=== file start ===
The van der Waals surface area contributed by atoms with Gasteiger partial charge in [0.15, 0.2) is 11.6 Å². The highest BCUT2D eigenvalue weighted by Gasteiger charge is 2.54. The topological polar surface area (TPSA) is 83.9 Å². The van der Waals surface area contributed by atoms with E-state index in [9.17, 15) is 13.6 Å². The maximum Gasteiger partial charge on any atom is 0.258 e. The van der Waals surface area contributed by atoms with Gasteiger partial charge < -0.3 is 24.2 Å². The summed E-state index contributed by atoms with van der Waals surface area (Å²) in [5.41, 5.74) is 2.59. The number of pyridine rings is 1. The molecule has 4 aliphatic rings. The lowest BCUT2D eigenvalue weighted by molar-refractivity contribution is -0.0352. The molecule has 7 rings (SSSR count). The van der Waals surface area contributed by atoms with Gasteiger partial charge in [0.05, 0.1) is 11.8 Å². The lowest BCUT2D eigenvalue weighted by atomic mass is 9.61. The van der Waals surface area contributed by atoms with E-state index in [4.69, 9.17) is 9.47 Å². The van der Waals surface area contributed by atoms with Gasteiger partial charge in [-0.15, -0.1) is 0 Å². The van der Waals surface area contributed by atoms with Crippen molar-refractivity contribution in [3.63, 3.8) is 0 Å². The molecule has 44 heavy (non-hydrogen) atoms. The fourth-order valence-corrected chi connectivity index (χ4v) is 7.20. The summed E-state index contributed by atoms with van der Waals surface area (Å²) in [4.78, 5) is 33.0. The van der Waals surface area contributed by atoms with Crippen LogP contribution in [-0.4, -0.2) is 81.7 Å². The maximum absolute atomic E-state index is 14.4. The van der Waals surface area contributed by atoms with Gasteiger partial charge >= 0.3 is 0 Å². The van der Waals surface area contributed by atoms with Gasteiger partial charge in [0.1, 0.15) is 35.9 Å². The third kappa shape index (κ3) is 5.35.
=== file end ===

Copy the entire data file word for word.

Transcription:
The van der Waals surface area contributed by atoms with Gasteiger partial charge in [0.15, 0.2) is 11.6 Å². The highest BCUT2D eigenvalue weighted by Gasteiger charge is 2.54. The topological polar surface area (TPSA) is 83.9 Å². The van der Waals surface area contributed by atoms with E-state index in [9.17, 15) is 13.6 Å². The maximum Gasteiger partial charge on any atom is 0.258 e. The van der Waals surface area contributed by atoms with Gasteiger partial charge < -0.3 is 24.2 Å². The summed E-state index contributed by atoms with van der Waals surface area (Å²) in [5.41, 5.74) is 2.59. The number of pyridine rings is 1. The molecule has 4 aliphatic rings. The lowest BCUT2D eigenvalue weighted by molar-refractivity contribution is -0.0352. The molecule has 7 rings (SSSR count). The van der Waals surface area contributed by atoms with Gasteiger partial charge in [0.05, 0.1) is 11.8 Å². The lowest BCUT2D eigenvalue weighted by atomic mass is 9.61. The van der Waals surface area contributed by atoms with E-state index in [4.69, 9.17) is 9.47 Å². The van der Waals surface area contributed by atoms with Gasteiger partial charge in [-0.15, -0.1) is 0 Å². The van der Waals surface area contributed by atoms with Crippen molar-refractivity contribution in [3.63, 3.8) is 0 Å². The molecule has 44 heavy (non-hydrogen) atoms. The fourth-order valence-corrected chi connectivity index (χ4v) is 7.20. The summed E-state index contributed by atoms with van der Waals surface area (Å²) in [4.78, 5) is 33.0. The van der Waals surface area contributed by atoms with Crippen LogP contribution in [-0.4, -0.2) is 81.7 Å². The maximum absolute atomic E-state index is 14.4. The van der Waals surface area contributed by atoms with Gasteiger partial charge >= 0.3 is 0 Å². The van der Waals surface area contributed by atoms with Gasteiger partial charge in [0.1, 0.15) is 35.9 Å². The third kappa shape index (κ3) is 5.35.